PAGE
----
Fetal alcohol syndrome (FAS) belongs to a group of disorders called fetal alcohol spectrum disorder. It is caused when a woman drinks
during pregnancy. The alcohol can cause birth and developmental defects in the baby. These defects make up FAS.
Alcohol can cross from the mother's blood to the baby's blood. It is passed through the placenta. Even a small amount of alcohol can damage the fetus. It is not known how much alcohol it takes to cause defects. The risk increases with moderate to heavy drinking and with binging. But, even social drinking may pose a danger.
Any type of alcohol, including beer and wine, can cause birth defects.
Blood Traveling Through Mother's Placenta to Baby
Alcohol travels through this path and affects the baby's development, particularly the heart and brain.
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Factors that increase your baby's chance of getting FAS:
- Unplanned pregnancy or failing to recognize pregnancy and continuing to drink
- Lack of knowledge about the risks of drinking while pregnant
- Low socioeconomic status
Birth and developmental defects depend on when the fetus was exposed to alcohol and how much alcohol was consumed.
Babies with FAS may have the following physical symptoms:
- Low birth weight
- Small size and delayed growth
- Small head
- Small eyes
- Short, flat nose
- Flat cheeks
- Small jaws
- Unusually shaped ears
- Thin upper lip
- Shaking or tremors
- Sight and hearing problems
- Heart defects
- Small, abnormally formed brain
- Vision problems
- Ear infections
As the infant grows, other symptoms may develop, including:
- Difficulty eating and sleeping
- Delayed speech
- Learning disabilities
- Intellectual disability
- Poor coordination
- Behavior problems
- Poor ability to control impulses
- Problems getting along with other children
Children do not outgrow these effects. Teens and adults often experience social and emotional problems. They may develop secondary conditions, which include:
- Problems at school
- Inability to hold a job
- Trouble living independently
- Mental health problems
- Difficulty controlling anger
- Legal problems
The doctor will ask you about your alcohol intake while pregnant. The child's growth will be assessed. A physical exam will be done. The diagnosis is based on:
- History of alcohol use
- Characteristic facial appearance
- Slow growth
- Nervous system problems
Some children with this condition do not have the typical physical features. Their condition is described as:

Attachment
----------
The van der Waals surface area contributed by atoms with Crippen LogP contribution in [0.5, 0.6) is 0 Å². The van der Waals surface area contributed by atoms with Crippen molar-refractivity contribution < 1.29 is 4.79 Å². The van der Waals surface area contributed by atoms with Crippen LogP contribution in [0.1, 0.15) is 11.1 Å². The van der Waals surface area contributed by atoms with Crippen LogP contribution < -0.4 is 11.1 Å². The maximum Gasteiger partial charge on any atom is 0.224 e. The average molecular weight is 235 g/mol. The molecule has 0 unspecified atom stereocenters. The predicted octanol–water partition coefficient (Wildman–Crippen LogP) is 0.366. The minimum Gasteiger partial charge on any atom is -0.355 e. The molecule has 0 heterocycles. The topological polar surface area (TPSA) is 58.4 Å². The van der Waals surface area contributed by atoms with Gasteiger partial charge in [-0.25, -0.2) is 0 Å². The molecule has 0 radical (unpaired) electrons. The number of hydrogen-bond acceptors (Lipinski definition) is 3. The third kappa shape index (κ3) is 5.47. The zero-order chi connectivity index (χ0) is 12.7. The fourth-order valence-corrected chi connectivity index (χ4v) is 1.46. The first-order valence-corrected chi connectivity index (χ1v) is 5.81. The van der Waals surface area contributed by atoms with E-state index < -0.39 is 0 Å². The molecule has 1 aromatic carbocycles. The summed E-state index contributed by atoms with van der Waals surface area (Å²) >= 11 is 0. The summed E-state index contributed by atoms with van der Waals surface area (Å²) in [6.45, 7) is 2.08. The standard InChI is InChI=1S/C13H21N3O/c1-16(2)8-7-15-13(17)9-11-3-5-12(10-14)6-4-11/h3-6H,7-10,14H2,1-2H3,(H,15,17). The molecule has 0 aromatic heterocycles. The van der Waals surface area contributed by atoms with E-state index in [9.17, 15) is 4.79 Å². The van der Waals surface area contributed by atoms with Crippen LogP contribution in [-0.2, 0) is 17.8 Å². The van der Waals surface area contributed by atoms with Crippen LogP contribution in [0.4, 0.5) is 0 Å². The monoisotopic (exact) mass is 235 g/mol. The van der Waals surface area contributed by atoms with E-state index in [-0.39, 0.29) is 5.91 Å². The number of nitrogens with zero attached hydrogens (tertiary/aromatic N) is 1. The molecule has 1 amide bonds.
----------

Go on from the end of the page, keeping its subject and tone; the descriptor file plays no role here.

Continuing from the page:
- Fetal alcohol effect
- Alcohol related neurodevelopmental disorder
An early diagnosis can help your child get the proper services.
There is no specific medical treatment for this condition. Early intervention is helpful, as well as a supportive, nurturing home. The doctor may recommend hearing and vision testing, as well as testing for any other medical problems related to FAS.
Professional support helps a family cope with caring for a child with birth defects. Services include respite care and parent training. You can learn ways to handle behavior problems and stress management techniques.
Programs designed to meet your child's needs can help improve learning. For example, messages may need to be repeated. Tasks may need to be broken down into smaller steps.
A supportive environment is one that uses these guidelines:
- Provide consistent direction and structure.
- Keep to routines.
- Establish simple rules, limits, and consequences.
- Praise desired behaviors.
- Do not threaten. Violence or abuse increases the risk the child will learn to react in a similar fashion. Your child may need special training to learn ways to handle anger.
Efforts to prevent fetal alcohol syndrome are important.
Avoid drinking alcohol if you are pregnant or trying to get pregnant. Also, take
to prevent other birth defects.
- Avoid heavy drinking when not using birth control. Damage can occur before you even know you are pregnant.
- Seek help from a doctor if you cannot stop drinking.
- Use birth control until you are able to quit drinking.
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Fetal alcohol syndrome. EBSCO DynaMed website. Available at:
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Nayak RB, Murthy P. Fetal alcohol spectrum disorder.
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Treatment and support.
National Organization on Fetal Alcohol Syndrome website. Available at:
Last reviewed July 2013 by Rimas Lukas, MD; Michael Woods, MD
Please be aware that this information is provided to supplement the care provided by your physician. It is neither intended nor implied to be a substitute for professional medical advice. CALL YOUR HEALTHCARE PROVIDER IMMEDIATELY IF YOU THINK YOU MAY HAVE A MEDICAL EMERGENCY. Always seek the advice of your physician or other qualified health provider prior to starting any new treatment or with any questions you may have regarding a medical condition.
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